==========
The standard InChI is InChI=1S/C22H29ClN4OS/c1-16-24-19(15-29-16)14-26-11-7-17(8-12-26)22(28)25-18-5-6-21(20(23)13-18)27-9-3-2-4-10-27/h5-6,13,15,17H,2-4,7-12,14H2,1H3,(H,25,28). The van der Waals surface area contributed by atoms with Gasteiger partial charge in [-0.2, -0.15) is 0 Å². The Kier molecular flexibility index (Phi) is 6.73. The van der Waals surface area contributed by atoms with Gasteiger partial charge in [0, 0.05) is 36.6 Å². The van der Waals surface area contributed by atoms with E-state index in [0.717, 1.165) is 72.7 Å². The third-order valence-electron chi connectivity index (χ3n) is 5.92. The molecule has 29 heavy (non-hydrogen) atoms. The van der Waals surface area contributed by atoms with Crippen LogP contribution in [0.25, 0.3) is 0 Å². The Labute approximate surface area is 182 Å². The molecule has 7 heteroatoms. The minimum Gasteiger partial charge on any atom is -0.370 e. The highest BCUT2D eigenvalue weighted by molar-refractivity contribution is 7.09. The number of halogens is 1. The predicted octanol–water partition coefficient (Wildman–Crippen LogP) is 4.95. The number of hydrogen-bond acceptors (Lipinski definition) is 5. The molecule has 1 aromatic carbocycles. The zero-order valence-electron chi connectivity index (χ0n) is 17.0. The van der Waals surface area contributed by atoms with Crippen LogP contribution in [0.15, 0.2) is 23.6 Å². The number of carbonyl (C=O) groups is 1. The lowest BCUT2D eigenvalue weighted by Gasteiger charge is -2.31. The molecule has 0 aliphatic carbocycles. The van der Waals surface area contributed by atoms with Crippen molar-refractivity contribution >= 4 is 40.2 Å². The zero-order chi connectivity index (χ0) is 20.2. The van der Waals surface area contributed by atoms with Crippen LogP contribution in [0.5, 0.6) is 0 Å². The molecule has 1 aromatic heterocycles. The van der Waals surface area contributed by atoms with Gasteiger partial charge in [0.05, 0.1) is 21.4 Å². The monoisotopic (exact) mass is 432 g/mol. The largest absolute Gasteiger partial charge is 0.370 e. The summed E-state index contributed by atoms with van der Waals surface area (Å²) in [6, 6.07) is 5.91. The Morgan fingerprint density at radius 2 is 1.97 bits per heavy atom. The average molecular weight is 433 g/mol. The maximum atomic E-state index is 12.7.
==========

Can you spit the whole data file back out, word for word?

The standard InChI is InChI=1S/C22H29ClN4OS/c1-16-24-19(15-29-16)14-26-11-7-17(8-12-26)22(28)25-18-5-6-21(20(23)13-18)27-9-3-2-4-10-27/h5-6,13,15,17H,2-4,7-12,14H2,1H3,(H,25,28). The van der Waals surface area contributed by atoms with Gasteiger partial charge in [-0.2, -0.15) is 0 Å². The Kier molecular flexibility index (Phi) is 6.73. The van der Waals surface area contributed by atoms with Gasteiger partial charge in [0, 0.05) is 36.6 Å². The van der Waals surface area contributed by atoms with E-state index in [0.717, 1.165) is 72.7 Å². The third-order valence-electron chi connectivity index (χ3n) is 5.92. The molecule has 29 heavy (non-hydrogen) atoms. The van der Waals surface area contributed by atoms with Crippen LogP contribution in [0.25, 0.3) is 0 Å². The Labute approximate surface area is 182 Å². The molecule has 7 heteroatoms. The minimum Gasteiger partial charge on any atom is -0.370 e. The highest BCUT2D eigenvalue weighted by molar-refractivity contribution is 7.09. The number of halogens is 1. The predicted octanol–water partition coefficient (Wildman–Crippen LogP) is 4.95. The number of hydrogen-bond acceptors (Lipinski definition) is 5. The molecule has 1 aromatic carbocycles. The zero-order valence-electron chi connectivity index (χ0n) is 17.0. The van der Waals surface area contributed by atoms with Crippen LogP contribution in [0.15, 0.2) is 23.6 Å². The number of carbonyl (C=O) groups is 1. The lowest BCUT2D eigenvalue weighted by Gasteiger charge is -2.31. The molecule has 0 aliphatic carbocycles. The van der Waals surface area contributed by atoms with Crippen molar-refractivity contribution >= 4 is 40.2 Å². The zero-order chi connectivity index (χ0) is 20.2. The van der Waals surface area contributed by atoms with Crippen LogP contribution in [0.5, 0.6) is 0 Å². The molecule has 1 aromatic heterocycles. The van der Waals surface area contributed by atoms with Gasteiger partial charge in [0.05, 0.1) is 21.4 Å². The monoisotopic (exact) mass is 432 g/mol. The largest absolute Gasteiger partial charge is 0.370 e. The summed E-state index contributed by atoms with van der Waals surface area (Å²) in [6, 6.07) is 5.91. The Morgan fingerprint density at radius 2 is 1.97 bits per heavy atom. The average molecular weight is 433 g/mol. The maximum atomic E-state index is 12.7.